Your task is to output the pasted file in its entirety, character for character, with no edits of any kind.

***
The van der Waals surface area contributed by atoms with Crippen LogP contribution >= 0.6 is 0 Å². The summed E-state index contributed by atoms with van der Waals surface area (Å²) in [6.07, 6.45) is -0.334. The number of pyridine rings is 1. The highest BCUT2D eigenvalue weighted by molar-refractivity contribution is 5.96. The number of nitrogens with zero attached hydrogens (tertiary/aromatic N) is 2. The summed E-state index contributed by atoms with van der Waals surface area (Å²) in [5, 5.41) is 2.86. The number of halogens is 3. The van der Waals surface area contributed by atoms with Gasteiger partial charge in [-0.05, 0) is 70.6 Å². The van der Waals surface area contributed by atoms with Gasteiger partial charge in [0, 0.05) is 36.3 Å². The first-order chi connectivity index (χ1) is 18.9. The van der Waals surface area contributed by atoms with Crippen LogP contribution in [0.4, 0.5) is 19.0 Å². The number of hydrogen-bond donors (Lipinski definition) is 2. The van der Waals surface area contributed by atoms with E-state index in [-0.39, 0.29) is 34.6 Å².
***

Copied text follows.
The van der Waals surface area contributed by atoms with Crippen LogP contribution >= 0.6 is 0 Å². The summed E-state index contributed by atoms with van der Waals surface area (Å²) in [6.07, 6.45) is -0.334. The number of pyridine rings is 1. The highest BCUT2D eigenvalue weighted by molar-refractivity contribution is 5.96. The number of nitrogens with zero attached hydrogens (tertiary/aromatic N) is 2. The summed E-state index contributed by atoms with van der Waals surface area (Å²) in [5, 5.41) is 2.86. The number of halogens is 3. The van der Waals surface area contributed by atoms with Gasteiger partial charge in [-0.05, 0) is 70.6 Å². The van der Waals surface area contributed by atoms with Gasteiger partial charge in [0, 0.05) is 36.3 Å². The first-order chi connectivity index (χ1) is 18.9. The van der Waals surface area contributed by atoms with Crippen LogP contribution in [0.4, 0.5) is 19.0 Å². The number of hydrogen-bond donors (Lipinski definition) is 2. The van der Waals surface area contributed by atoms with E-state index in [-0.39, 0.29) is 34.6 Å².